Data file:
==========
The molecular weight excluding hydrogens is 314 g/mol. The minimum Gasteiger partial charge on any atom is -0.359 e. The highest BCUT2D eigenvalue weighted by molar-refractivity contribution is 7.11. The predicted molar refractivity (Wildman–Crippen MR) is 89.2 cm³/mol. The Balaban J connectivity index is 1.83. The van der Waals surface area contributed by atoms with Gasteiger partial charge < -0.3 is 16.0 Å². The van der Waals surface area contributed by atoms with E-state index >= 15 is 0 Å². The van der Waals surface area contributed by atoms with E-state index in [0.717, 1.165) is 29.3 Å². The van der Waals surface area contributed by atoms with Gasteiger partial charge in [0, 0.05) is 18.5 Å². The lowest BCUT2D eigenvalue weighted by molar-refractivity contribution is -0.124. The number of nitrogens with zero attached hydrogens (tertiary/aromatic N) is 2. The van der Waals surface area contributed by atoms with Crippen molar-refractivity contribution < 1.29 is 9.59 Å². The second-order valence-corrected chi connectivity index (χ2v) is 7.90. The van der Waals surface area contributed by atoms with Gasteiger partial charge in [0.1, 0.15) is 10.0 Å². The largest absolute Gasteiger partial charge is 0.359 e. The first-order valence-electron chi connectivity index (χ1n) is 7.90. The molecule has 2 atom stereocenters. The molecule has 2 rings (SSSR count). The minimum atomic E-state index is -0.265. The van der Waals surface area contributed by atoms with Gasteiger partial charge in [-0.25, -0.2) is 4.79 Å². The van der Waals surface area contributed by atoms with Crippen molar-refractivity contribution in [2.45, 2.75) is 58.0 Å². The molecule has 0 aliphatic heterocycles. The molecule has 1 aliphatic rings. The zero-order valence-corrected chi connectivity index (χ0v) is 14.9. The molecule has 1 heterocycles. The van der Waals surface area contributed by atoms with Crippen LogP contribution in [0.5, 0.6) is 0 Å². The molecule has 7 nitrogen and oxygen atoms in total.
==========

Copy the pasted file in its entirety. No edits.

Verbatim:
The molecular weight excluding hydrogens is 314 g/mol. The minimum Gasteiger partial charge on any atom is -0.359 e. The highest BCUT2D eigenvalue weighted by molar-refractivity contribution is 7.11. The predicted molar refractivity (Wildman–Crippen MR) is 89.2 cm³/mol. The Balaban J connectivity index is 1.83. The van der Waals surface area contributed by atoms with Gasteiger partial charge < -0.3 is 16.0 Å². The van der Waals surface area contributed by atoms with E-state index >= 15 is 0 Å². The van der Waals surface area contributed by atoms with E-state index in [0.717, 1.165) is 29.3 Å². The van der Waals surface area contributed by atoms with Gasteiger partial charge in [0, 0.05) is 18.5 Å². The lowest BCUT2D eigenvalue weighted by molar-refractivity contribution is -0.124. The number of nitrogens with zero attached hydrogens (tertiary/aromatic N) is 2. The van der Waals surface area contributed by atoms with Crippen molar-refractivity contribution < 1.29 is 9.59 Å². The second-order valence-corrected chi connectivity index (χ2v) is 7.90. The van der Waals surface area contributed by atoms with Gasteiger partial charge in [0.1, 0.15) is 10.0 Å². The largest absolute Gasteiger partial charge is 0.359 e. The first-order valence-electron chi connectivity index (χ1n) is 7.90. The molecule has 2 atom stereocenters. The molecule has 2 rings (SSSR count). The minimum atomic E-state index is -0.265. The van der Waals surface area contributed by atoms with Gasteiger partial charge in [-0.25, -0.2) is 4.79 Å². The van der Waals surface area contributed by atoms with Crippen molar-refractivity contribution in [2.45, 2.75) is 58.0 Å². The molecule has 0 aliphatic heterocycles. The molecule has 1 aliphatic rings. The zero-order valence-corrected chi connectivity index (χ0v) is 14.9. The molecule has 1 heterocycles. The van der Waals surface area contributed by atoms with Crippen LogP contribution in [0.5, 0.6) is 0 Å². The molecule has 7 nitrogen and oxygen atoms in total.